10/29/2006 10:01 pm (et) ks: Roman Catholic commentary on the "Last Rights"...That's a term not used much these days. The sacrament of anointing a critically ill or weak person, with prayers for recovery and an act of penance or confession, The "Anointing of the Sick" is what takes places now. It replaced the sacramental rite of Extreme Unction in 1972.

10/29/2006 10:02 pm (et) MAubrecht: Thanks ks. I think in terms of military deployments - they use the term blessing and anointing - not last rights - too negative I would assume.

10/29/2006 10:03 pm (et) ks: Probably

 10/29/2006 10:03 pm (et) NJRebel: ? re Corby....

10/29/2006 10:03 pm (et) MAubrecht: Yes NJ

 10/29/2006 10:04 pm (et) NJRebel: Are you familiar with the Troiani painting of the Irish Brigade at Antietam? Corby is right there in front blessing/absolving the men of the Brigade with Meagher in the left back foreground?

10/29/2006 10:05 pm (et) MAubrecht: Yes I have seen that piece. Triani is great. I have 2 Kunstlers downstairs in my dining room.

10/29/2006 10:05 pm (et) MAubrecht: Its getting a tad late, I have one shorter topic and then we’ll do the TRIVIA CONTEST and I’ll stay on to discuss anything that you want.

 10/29/2006 10:06 pm (et) NJRebel: What i find interesting about that painting is that Corby is doing what he is doing under Confederate fire.

10/29/2006 10:06 pm (et) MAubrecht: The last subject that I would like to briefly share with you tonight deals with the good and bad of religion in war. I have strived above to present 4 uplifting subjects, but there is also a “darker-side” to faith, and negative repercussions that can result from it. I like to call this: THE DOUBLE-EDGE SWORD OF THEOLOGY. This is more of an opinion piece and I don’t want to preach or get political. However, it plays a part in our conversation and should be addressed.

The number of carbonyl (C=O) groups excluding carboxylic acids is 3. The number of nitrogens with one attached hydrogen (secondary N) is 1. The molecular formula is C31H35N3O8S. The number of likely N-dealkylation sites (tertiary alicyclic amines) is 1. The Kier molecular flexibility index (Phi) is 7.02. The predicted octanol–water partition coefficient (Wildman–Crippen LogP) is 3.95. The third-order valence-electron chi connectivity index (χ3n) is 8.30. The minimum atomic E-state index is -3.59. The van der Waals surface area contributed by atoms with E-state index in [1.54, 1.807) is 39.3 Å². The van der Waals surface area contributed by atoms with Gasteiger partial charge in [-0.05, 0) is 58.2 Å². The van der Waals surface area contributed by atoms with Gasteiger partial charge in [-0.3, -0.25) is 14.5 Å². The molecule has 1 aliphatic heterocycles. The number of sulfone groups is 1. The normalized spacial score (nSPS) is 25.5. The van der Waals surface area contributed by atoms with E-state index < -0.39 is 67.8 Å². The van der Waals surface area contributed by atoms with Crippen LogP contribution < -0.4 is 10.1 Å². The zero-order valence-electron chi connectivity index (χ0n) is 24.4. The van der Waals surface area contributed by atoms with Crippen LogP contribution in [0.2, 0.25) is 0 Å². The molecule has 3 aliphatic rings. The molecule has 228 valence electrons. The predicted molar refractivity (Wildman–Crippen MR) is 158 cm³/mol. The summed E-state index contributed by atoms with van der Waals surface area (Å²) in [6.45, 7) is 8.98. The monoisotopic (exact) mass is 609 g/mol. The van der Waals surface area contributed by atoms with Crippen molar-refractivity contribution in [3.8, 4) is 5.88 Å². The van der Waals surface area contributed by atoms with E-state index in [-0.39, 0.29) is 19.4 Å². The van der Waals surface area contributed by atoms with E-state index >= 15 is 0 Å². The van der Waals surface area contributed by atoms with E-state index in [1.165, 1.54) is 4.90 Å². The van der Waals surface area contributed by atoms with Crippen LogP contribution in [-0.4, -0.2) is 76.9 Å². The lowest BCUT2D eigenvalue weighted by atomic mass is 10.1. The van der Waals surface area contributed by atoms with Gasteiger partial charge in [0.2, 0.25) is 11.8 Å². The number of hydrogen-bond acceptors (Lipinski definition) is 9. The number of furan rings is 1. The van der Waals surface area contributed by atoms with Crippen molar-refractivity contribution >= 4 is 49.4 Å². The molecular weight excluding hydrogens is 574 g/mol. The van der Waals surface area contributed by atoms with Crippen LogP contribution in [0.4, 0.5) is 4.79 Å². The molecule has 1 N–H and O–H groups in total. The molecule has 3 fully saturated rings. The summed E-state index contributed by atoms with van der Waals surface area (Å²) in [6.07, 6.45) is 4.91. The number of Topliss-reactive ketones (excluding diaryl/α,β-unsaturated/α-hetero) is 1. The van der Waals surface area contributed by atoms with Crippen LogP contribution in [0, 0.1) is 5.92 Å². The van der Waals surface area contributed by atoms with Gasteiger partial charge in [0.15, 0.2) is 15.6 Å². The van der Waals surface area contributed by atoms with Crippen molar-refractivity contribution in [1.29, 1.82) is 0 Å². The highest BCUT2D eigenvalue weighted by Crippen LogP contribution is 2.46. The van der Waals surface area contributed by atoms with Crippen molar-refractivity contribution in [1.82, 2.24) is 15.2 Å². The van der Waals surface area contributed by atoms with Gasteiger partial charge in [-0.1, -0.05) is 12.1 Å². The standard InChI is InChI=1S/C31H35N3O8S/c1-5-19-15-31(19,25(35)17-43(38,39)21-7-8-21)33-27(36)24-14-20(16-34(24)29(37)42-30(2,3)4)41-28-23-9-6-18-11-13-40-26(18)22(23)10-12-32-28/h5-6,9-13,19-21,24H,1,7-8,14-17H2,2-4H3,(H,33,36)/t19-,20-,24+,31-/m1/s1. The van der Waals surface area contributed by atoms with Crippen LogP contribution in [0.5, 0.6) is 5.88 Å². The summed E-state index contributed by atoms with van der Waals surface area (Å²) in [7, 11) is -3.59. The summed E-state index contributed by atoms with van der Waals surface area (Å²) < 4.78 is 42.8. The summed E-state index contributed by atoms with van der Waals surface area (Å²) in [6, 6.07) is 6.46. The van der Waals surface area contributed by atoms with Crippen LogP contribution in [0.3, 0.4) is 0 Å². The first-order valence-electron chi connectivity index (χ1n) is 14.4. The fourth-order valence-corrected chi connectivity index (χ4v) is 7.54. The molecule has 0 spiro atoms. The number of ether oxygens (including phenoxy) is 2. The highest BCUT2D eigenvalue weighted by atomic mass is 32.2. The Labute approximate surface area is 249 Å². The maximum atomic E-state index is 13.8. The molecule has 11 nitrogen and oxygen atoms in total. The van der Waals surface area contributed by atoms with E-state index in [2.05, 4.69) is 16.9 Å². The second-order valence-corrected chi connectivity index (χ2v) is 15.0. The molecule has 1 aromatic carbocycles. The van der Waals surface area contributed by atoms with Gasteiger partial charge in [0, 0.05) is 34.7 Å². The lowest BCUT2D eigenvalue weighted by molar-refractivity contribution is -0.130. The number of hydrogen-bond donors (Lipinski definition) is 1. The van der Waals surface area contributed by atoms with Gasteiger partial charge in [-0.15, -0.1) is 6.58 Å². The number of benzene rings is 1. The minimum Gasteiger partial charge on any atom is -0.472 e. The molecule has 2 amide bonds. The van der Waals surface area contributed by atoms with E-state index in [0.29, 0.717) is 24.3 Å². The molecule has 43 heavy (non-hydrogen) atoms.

10/29/2006 10:06 pm (et) MAubrecht: I did a Q&A with “The Free Lance-Star” that dealt with this specific topic. Over the course of the interview I was asked to correlate the roles of religion “then vs. now” and what the “pros and cons” are. The article was entitled “Religion, war can be a risky combination” and was penned by a great reporter (and co-worker) named Michael Zitz. I will be quoting him throughout this section, but in the effort to save time, I’ll be mixing him and me – instead of quoting everything separately.

10/29/2006 10:07 pm (et) MAubrecht: Faith and fearlessness are admirable traits, but they also can be dangerous. Historically, religion has always played a part in every major conflict, whether for good or evil. The GOOD is that faith in one's God can provide a great sense of strength and comfort to soldiers and civilians. The BAD is that it can also be distorted for the justification of aggression and atrocity. Simply stated, it can be a blessing as well as a danger.

10/29/2006 10:07 pm (et) MAubrecht: I think that it’s pretty fair to say that both the acts of religion and war should always be practiced for the betterment of mankind. Unfortunately, sometimes it backfires. My own definition of 'human nature' includes mankind's “innate ability to foul things up. I think one of our most important tasks is to learn from our own mistakes." In essence, the role of religion in the Civil War (IMO) directly impacted the events that were witnessed - both good and bad.

10/29/2006 10:08 pm (et) MAubrecht: In regards to Stonewall Jackson, the strength of his faith, and his belief in Presbyterian doctrine that states that our deaths are predestined, played a role in how he conducted himself on the battlefield. This resulted in both triumph and tragedy. He himself repeatedly stated, “My religious belief teaches me to feel as safe in battle as in bed. God has fixed the time of my death." He added, “I do not concern myself about that, but to always be ready, no matter when it may overtake me.” This (IMO) is a wonderful way to live, but I see it as being somewhat problematic in a war zone.